Snakes and Ladders: A Memoir won the 2014 Varuna Publishers’ Introduction Program and is currently in development.
This is what you’ll be reading when it’s published:
I used to be a heroin addict, criminal and all round notnicegirl.
In 1996 I got out of prison for a drug-fuelled crime and promised myself I’d never go back, in 2010 I broke that promise after going to the police as a victim and finding out I hadn’t followed up paperwork from the first time. After getting off drugs, I left the worlds of crime and addiction behind and went to University. Seven years, two degrees and a lifetime later, I forgot to look right as I crossed a road and was hit by a Postie on her motorbike. When the police came to take my statement they arrested me for an outstanding warrant for time I hadn’t served back in the ’90s. I’d just graduated with first class honours, my life was going great – then I was wearing prison greens, being strip searched and locked in observation cells ‘for my own protection’.
I went mad and then got better, and while doing so wrote this book.
Snakes and Ladders is the story of the six weeks I spent in prison, the following ten months on home detention and the first shaky steps of recovering from this. In telling this story, I weave vignettes and memories from my early life that expose the stereotypical but still oh-so-common lifestyle ‘complications’ that led to the original crime. But I also explore the people and situations that allowed me to break free from a life that was going nowhere.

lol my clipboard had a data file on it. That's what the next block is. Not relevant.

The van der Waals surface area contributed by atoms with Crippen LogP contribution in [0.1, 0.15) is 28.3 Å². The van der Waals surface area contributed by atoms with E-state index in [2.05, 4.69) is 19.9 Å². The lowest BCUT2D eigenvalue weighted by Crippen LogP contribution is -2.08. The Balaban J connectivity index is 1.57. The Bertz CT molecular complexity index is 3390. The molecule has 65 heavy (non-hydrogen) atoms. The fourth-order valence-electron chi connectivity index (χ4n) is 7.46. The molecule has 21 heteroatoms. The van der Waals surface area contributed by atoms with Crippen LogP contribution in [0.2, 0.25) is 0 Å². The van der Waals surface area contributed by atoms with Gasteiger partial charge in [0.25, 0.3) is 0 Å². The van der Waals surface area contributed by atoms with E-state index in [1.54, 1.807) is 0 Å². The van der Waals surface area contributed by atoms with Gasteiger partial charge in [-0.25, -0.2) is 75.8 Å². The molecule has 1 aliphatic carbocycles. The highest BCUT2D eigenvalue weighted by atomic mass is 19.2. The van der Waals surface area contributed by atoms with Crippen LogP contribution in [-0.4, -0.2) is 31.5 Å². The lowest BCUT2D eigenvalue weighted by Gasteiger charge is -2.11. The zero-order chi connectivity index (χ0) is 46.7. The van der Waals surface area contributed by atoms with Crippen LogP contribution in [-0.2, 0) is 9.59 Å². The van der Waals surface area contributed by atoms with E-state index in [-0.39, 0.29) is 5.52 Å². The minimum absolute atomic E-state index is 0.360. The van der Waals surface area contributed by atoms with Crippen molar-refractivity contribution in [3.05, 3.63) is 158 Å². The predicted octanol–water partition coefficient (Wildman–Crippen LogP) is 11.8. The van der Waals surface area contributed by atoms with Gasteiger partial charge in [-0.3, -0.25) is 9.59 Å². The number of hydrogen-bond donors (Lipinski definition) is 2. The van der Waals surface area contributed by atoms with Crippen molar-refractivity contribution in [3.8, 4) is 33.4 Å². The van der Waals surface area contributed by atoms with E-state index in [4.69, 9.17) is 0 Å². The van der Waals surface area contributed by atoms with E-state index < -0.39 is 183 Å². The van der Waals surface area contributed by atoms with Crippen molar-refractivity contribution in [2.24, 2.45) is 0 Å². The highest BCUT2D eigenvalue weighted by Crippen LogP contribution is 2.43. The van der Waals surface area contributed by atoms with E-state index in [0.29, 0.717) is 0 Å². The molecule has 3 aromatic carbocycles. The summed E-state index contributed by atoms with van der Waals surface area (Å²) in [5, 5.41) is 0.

Snakes and Ladders looks at prison in NSW from both inside and outside, showing what it’s like to get caught up in the system again after thirteen years of fighting to escape the sticky traps of disadvantage. It breaks out of the walls of the prisons and explores the paths that led to my original crime – an abusive childhood, struggles with addiction and unhealthy forms of sex work.
This compelling story of accountability, tragedy and redemption shows the reality of contemporary women’s prisons. It takes you inside four different prisons: the maximum security Mulawa Women’s Correctional Centre in Sydney, the two medium security prisons at Berrima and Emu Plains, and the DIY lock up which is Home Detention.
‘It’s all a game, you know, a stupid power game which only works cause we play along,’ I write in Chapter 2. This book is about how I worked out the rules of the game and found a way to follow them in body and break them in mind.